The idea that each of the species represents God himself is actually taught by the Midrash:
The fruit of a beautiful tree – this is God, about whom it is written: You are clothed with glory and majesty. Palm branches – this is God, about whom it is written: the righteous shall flower like the palm. Boughs of thick-leaved trees – this is God, about whom it is written: and He is standing among the myrtles. Willows of the brook – this is God, about whom it is written: extol Him – the one who rides on clouds (aravos = willows) – God is His name. (VaYikra Rabbah 30:9, based on VaYikra 23:40)
This concept is reflected by the halachah, which demands that the esrog is held together with the lulav-bundle when performing the Mitzvah (Shulchan Oruch, Orech Chaim 651:11). The spiritual impact of this is mentioned in the Kabbalistic meditation said by many before beginning the Mitzvah:
May it be Your will, Lord my God and God of my ancestors, that with the fruit of a majestic tree, palm branches, boughs of thick-leaved trees and willows of the brook, may the letters of Your unique name be joined one to the other, such that they are one in my hand, and to know how Your name is called upon me… (Sukkos Machzor)
The mystic Rekanti recorded a fascinating dream, in which he reveals the significance of holding the esrog together with the other minim:
One must put the esrog adjacent to the other species, so as not to disconnect it from the structure. This secret was revealed to me in a dream on the first night of the Yom Tov of Sukkos, when I had a guest staying with me, a pious Ashkenazi by the name of Reb Yitzchok. I saw in my dream that he was writing the Divine name and he distanced the last heh from the first three letters. I said to him, ‘why did you do this?’ And he responded, ‘such is the custom in our place.’ I erased it and wrote it properly. I was perplexed by this vision and did not understand it. The next day, at the time for taking the lulav, I saw that he waved only the lulav with its bundled species, without the esrog. I understood the meaning of my dream and I corrected him. The Rabbis allude to this idea in VaYikra Rabbah…. that each of these species hint to the name of God. (Rekanti, quoted in Beis Yosef, Orech Chaim 651)
The esrog signifies the final heh in the Divine name – which in turn represents the complete revelation of God in all His magnificence throughout all physicality. God is continuously evident in the higher worlds, as suggested by the first three letters of His name (and indeed by the three species that are bound together), but it is often very difficult to perceive Him in the lower, apparently flawed, world. When we place the esrog together with the other minim, we acknowledge, and perhaps savour for a moment, the notion that it is possible for God to be manifest in all of creation. As we have seen, the esrog is the ideal instrument for this, as its unique properties are reminiscent of the perfect world of the Garden of Eden.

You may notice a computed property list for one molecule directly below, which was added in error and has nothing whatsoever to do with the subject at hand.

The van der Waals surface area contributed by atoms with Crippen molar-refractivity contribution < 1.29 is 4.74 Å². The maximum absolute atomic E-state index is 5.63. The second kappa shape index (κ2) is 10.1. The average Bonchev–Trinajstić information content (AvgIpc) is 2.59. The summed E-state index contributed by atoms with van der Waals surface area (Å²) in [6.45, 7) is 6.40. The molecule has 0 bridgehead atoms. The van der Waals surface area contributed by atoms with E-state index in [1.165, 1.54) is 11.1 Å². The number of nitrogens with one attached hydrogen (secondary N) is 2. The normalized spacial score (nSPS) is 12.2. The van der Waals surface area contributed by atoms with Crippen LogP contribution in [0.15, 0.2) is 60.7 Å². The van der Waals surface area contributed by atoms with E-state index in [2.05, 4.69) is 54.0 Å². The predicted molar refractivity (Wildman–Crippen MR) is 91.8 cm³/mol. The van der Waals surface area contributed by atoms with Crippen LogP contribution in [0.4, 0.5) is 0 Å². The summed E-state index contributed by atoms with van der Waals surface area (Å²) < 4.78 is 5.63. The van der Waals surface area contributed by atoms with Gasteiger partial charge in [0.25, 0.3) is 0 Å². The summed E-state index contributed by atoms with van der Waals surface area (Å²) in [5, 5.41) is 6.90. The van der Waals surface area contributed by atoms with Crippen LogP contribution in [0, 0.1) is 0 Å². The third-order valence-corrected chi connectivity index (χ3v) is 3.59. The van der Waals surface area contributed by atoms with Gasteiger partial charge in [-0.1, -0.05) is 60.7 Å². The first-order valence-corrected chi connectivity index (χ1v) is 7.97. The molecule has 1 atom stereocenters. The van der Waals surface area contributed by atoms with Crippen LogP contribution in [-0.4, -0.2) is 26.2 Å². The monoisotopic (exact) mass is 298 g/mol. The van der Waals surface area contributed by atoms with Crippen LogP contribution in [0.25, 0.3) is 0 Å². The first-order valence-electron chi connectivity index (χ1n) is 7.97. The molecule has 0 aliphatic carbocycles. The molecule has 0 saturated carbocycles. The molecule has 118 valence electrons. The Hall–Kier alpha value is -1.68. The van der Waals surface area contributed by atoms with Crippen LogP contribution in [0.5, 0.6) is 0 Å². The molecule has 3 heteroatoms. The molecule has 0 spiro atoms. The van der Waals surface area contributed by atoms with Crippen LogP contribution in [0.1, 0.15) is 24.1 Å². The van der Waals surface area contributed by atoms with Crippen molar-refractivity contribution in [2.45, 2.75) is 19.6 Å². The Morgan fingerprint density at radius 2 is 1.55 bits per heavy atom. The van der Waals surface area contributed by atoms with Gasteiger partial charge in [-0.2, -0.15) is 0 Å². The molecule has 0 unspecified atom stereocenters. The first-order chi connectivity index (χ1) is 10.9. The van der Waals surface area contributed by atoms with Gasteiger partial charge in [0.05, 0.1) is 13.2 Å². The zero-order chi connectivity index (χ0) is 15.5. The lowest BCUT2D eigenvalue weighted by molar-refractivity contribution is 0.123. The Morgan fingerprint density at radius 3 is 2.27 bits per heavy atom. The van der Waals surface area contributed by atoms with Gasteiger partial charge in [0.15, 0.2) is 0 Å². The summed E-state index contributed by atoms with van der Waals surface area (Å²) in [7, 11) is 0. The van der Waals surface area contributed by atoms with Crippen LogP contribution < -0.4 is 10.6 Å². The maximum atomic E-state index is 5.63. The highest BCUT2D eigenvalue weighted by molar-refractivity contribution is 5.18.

When one prays for a beautiful esrog, one asks not just for a perfect specimen of the fruit, but also for an opportunity to realise the concept that we have discovered it to represent. Why is this associated with Tu B’Shevat?
In discussing the advent of the Messianic era, the Talmud observes that human history is divided into three stages – 2000 years of chaos (before Avrohom), 2000 years of Torah and 2000 years of the Messianic epoch (Sanhedrin 97a). The Sochaczewer uses this idea to identify three distinct phases of the Jewish year (Shem MiShmuel, BeShallach 5673). The first third of the year is essentially dormant: its primary focus is consolidating the spiritual progress of the previous year, rather than on religious growth. The active phase commences at the start of the second third. As Yom Kippur is our opportunity to expunge the sins of the past, Sukkos, which starts just four days later, represents the start of a new cycle of opportunity:
You shall take for yourselves on the first day – the first for calculating sins. (Midrash Tanchuma, Emor 22, based on VaYikra 23:40)
With respect to the opportunity for spiritual growth, the year begins and ends at Sukkos. It marks the opening of a new personal account with God, as well as the chance to bring about a glimpse of the ultimate experience of Divine manifestation. As we have seen, this is represented by the union of the esrog with the other minim. When calculated like this, Tu BiShevat is one third of the way through the year. While the sap is rising in the trees, the first twinkle of spiritual awareness is stirring within us, ready to burst into bloom for a year of active and valuable Jewish growth. We hope that it will be a year in which we can maximise our potential, and thereby increase the level of holiness in the world. On Tu BiShevat we pray that we will merit a beautiful esrog this year and bring those lofty goals to complete fruition by the coming Sukkos.
An earlier version of this article appeared in HaModia several years ago